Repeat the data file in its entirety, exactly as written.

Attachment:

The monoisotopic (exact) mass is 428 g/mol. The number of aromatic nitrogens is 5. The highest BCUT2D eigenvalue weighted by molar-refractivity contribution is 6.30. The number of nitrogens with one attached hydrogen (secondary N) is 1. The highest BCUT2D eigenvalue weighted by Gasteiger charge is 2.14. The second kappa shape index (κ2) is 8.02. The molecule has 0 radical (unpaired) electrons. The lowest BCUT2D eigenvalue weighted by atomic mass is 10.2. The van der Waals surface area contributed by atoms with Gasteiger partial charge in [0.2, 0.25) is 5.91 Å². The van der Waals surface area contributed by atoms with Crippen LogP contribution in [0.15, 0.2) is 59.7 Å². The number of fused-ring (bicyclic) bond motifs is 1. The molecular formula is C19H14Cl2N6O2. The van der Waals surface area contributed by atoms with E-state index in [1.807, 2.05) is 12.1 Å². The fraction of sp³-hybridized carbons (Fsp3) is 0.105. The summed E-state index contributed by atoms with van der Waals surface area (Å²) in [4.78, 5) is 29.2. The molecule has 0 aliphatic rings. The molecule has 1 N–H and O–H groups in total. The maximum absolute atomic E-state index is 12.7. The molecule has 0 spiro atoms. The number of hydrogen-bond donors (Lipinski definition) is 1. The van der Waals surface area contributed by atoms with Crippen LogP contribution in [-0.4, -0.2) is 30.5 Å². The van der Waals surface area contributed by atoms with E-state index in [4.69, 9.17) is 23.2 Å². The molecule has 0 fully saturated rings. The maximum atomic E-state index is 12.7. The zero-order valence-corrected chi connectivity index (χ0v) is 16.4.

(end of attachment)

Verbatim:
The monoisotopic (exact) mass is 428 g/mol. The number of aromatic nitrogens is 5. The highest BCUT2D eigenvalue weighted by molar-refractivity contribution is 6.30. The number of nitrogens with one attached hydrogen (secondary N) is 1. The highest BCUT2D eigenvalue weighted by Gasteiger charge is 2.14. The second kappa shape index (κ2) is 8.02. The molecule has 0 radical (unpaired) electrons. The lowest BCUT2D eigenvalue weighted by atomic mass is 10.2. The van der Waals surface area contributed by atoms with Gasteiger partial charge in [0.2, 0.25) is 5.91 Å². The van der Waals surface area contributed by atoms with Crippen LogP contribution in [0.15, 0.2) is 59.7 Å². The number of fused-ring (bicyclic) bond motifs is 1. The molecular formula is C19H14Cl2N6O2. The van der Waals surface area contributed by atoms with E-state index in [1.807, 2.05) is 12.1 Å². The fraction of sp³-hybridized carbons (Fsp3) is 0.105. The summed E-state index contributed by atoms with van der Waals surface area (Å²) in [4.78, 5) is 29.2. The molecule has 0 aliphatic rings. The molecule has 1 N–H and O–H groups in total. The maximum absolute atomic E-state index is 12.7. The molecule has 0 spiro atoms. The number of hydrogen-bond donors (Lipinski definition) is 1. The van der Waals surface area contributed by atoms with Crippen LogP contribution in [-0.4, -0.2) is 30.5 Å². The van der Waals surface area contributed by atoms with E-state index in [4.69, 9.17) is 23.2 Å². The molecule has 0 fully saturated rings. The maximum atomic E-state index is 12.7. The zero-order valence-corrected chi connectivity index (χ0v) is 16.4.